The battle for the top of the midfield in the 2018 FIA Formula One World Championship remains hot, with Haas F1 Team in the thick of a fight that pits the third-year American outfit against industry stalwarts Renault and McLaren. Fifteen rounds into the 21-race Formula One schedule, Haas F1 Team is fifth in the constructors’ standings with 76 points, 15 points behind fourth-place Renault with an 18-point advantage over sixth-place McLaren.
But in the absence of points in Singapore, valuable knowledge in regard to tire management was gained that can transfer to Sochi, where Haas F1 Team drivers Romain Grosjean and Kevin Magnussen each have scored point-paying results. Grosjean finished eighth in 2016 and Magnussen has two top-10 efforts – a fifth-place drive in 2014 and a seventh-place run in 2016.
Team principal Guenther Steiner previews the Russian Grand prix.
The same tire compounds you ran in the most recent race in Singapore are the same compounds you’ll have in Sochi. It seemed that getting a handle on how each of these compounds would perform proved difficult. Despite your struggles in Singapore, do you feel that experience has you better prepared for Sochi?
“For sure we learned something, but still, at Sochi the surface is different, so we still have more learning to do. Singapore was at least helpful to have a baseline.”
Heading into Singapore, there was some trepidation because it was a tight and twisty track that didn’t suit the Haas VF-18 as well as other circuits. Does the Sochi Autodrom allow for a return to the style of race track that better suits your racecars?
“I wouldn’t say that Singapore was bad for the car. Obviously, we qualified eighth and 16th. Sixteenth is not ideal, but sometimes this can happen, and eighth is not a bad result. The race went how it went. It was mainly down to the hypersofts, which we had to start Romain on. Then we got caught in traffic and overtaking was very difficult. I’m pretty confident we can do well in Sochi – what we have been doing up to now in the season.”
The fight for the top of the midfield seems to have ramped up of late. Renault is fourth and Haas F1 Team isn’t that far behind in fifth, but McLaren and Force India have cut the gap to each of you. How would you describe the current midfield battle?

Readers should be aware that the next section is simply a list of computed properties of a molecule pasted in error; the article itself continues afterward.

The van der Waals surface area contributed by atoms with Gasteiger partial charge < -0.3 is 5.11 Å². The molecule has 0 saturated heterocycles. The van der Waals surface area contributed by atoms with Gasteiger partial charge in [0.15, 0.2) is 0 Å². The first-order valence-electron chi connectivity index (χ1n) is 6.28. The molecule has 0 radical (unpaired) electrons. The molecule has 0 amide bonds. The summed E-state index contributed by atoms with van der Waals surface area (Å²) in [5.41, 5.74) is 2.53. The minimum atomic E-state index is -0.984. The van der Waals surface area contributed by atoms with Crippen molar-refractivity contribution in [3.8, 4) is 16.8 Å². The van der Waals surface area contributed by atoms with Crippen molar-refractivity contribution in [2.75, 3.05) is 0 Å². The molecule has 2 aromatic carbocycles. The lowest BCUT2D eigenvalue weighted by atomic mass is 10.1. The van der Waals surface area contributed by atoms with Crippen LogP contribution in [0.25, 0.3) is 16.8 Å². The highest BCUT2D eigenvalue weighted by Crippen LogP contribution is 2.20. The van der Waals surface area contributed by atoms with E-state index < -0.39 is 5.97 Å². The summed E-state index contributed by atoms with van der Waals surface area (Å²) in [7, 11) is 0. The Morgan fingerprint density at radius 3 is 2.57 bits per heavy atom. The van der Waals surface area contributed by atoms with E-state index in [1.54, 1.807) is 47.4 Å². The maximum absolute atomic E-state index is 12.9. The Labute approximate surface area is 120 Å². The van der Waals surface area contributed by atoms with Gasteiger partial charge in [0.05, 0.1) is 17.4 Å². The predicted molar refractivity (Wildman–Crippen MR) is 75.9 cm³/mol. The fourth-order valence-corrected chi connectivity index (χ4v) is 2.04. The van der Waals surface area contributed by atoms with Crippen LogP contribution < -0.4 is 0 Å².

“It’s very tense. As we all know, Renault filed a protest against us to take some points away, which we’ve appealed. That gives you a good indication of how tense the battle is. The other teams are trying to get as many points as possible. (Fernando) Alonso did very well in Singapore to catch up. Force India, like us, didn’t score, so it’s all open.”
There has been talk of allowing teams to field a third car for young drivers. Considering that there is limited testing and that no driver likes to give up their seat during a practice session, is a third car the best way to help develop young talent?
“I’m not in agreement with a third car because it could confuse the whole picture. It would be very difficult to understand for the fans and new spectators that sometimes a third car could run. It would distort the actual championship, in my opinion. I think we need to sit back and come up with a better idea.”
— Haas F1 Team (@HaasF1Team) September 24, 2018
While it’s only talk, would Haas F1 Team ever be in a position to field a third car or, more specifically, would Haas F1 Team ever want to field a third car?
“As it stands, we have no interest to field a third car. If somebody comes up and pays for it, yes we can consider it. Until that happens, there is no thinking about a third car for us.”
Formula One recently released concepts of the direction of car design for 2021. Granted, a lot can change between now and then, but what were your initial thoughts, and did you see elements that you feel can help bridge that gap between the midfield and the big three of Mercedes, Scuderia Ferrari and Red Bull?
“The gap can just be bridged with a budget cap. Whatever we design, that will not bridge the gap. Whatever design you propose, people with more resources and more money can just do more work, and more is better in the end. It will not bring the field together.”
While 2021 is still a ways off, 2019 is not. How is development of next year’s car going? More specifically, how much of a departure is next year’s car – where there’s a simplified front wing with a larger span, simplified brake ducts with no winglets, and a wider and deeper rear wing – to this year’s car?
“Our development is going well. Maybe some of the other teams have got even better development, but I don’t know that. We are happy with our rate of development as it stands now. The scope of work is the same – to make the best car possible with the regulations you’re given. Our team is working hard to achieve that.”